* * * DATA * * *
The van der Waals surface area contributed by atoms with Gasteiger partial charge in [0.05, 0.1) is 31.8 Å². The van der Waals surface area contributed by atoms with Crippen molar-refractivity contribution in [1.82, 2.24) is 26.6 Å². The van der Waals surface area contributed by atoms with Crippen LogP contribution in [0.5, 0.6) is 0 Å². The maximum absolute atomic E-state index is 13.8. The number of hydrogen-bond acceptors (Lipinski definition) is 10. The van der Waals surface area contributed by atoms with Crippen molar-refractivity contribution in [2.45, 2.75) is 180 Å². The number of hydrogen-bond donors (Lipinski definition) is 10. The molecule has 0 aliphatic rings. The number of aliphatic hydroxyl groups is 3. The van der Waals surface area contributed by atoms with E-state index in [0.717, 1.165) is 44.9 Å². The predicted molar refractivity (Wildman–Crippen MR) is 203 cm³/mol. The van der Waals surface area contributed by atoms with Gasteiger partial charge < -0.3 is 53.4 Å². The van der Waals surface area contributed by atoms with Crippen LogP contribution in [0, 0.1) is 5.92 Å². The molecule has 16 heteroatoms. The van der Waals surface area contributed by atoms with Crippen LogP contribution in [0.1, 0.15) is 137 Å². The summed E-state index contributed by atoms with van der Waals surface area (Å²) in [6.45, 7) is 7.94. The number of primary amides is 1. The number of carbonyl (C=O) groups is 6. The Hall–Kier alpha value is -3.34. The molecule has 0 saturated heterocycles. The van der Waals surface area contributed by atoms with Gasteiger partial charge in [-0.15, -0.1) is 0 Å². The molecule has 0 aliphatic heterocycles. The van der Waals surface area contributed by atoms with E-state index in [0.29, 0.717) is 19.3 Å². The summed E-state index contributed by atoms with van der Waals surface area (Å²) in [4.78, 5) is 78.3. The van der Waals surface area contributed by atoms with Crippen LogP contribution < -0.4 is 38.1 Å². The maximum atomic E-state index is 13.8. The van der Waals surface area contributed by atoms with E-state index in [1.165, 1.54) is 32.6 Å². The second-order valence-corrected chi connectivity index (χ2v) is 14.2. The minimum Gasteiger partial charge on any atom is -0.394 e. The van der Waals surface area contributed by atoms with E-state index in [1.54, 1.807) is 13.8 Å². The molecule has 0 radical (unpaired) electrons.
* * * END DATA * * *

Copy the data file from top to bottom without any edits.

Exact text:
The van der Waals surface area contributed by atoms with Gasteiger partial charge in [0.05, 0.1) is 31.8 Å². The van der Waals surface area contributed by atoms with Crippen molar-refractivity contribution in [1.82, 2.24) is 26.6 Å². The van der Waals surface area contributed by atoms with Crippen LogP contribution in [0.5, 0.6) is 0 Å². The maximum absolute atomic E-state index is 13.8. The number of hydrogen-bond acceptors (Lipinski definition) is 10. The van der Waals surface area contributed by atoms with Crippen molar-refractivity contribution in [2.45, 2.75) is 180 Å². The number of hydrogen-bond donors (Lipinski definition) is 10. The molecule has 0 aliphatic rings. The number of aliphatic hydroxyl groups is 3. The van der Waals surface area contributed by atoms with E-state index in [0.717, 1.165) is 44.9 Å². The predicted molar refractivity (Wildman–Crippen MR) is 203 cm³/mol. The van der Waals surface area contributed by atoms with Gasteiger partial charge < -0.3 is 53.4 Å². The van der Waals surface area contributed by atoms with Crippen LogP contribution in [0, 0.1) is 5.92 Å². The molecule has 16 heteroatoms. The van der Waals surface area contributed by atoms with Crippen LogP contribution in [0.1, 0.15) is 137 Å². The summed E-state index contributed by atoms with van der Waals surface area (Å²) in [6.45, 7) is 7.94. The number of primary amides is 1. The number of carbonyl (C=O) groups is 6. The Hall–Kier alpha value is -3.34. The molecule has 0 saturated heterocycles. The van der Waals surface area contributed by atoms with Gasteiger partial charge in [-0.15, -0.1) is 0 Å². The molecule has 0 aliphatic heterocycles. The van der Waals surface area contributed by atoms with E-state index in [0.29, 0.717) is 19.3 Å². The summed E-state index contributed by atoms with van der Waals surface area (Å²) in [4.78, 5) is 78.3. The van der Waals surface area contributed by atoms with Crippen LogP contribution < -0.4 is 38.1 Å². The maximum atomic E-state index is 13.8. The van der Waals surface area contributed by atoms with E-state index in [1.165, 1.54) is 32.6 Å². The second-order valence-corrected chi connectivity index (χ2v) is 14.2. The minimum Gasteiger partial charge on any atom is -0.394 e. The van der Waals surface area contributed by atoms with E-state index in [1.54, 1.807) is 13.8 Å². The molecule has 0 radical (unpaired) electrons.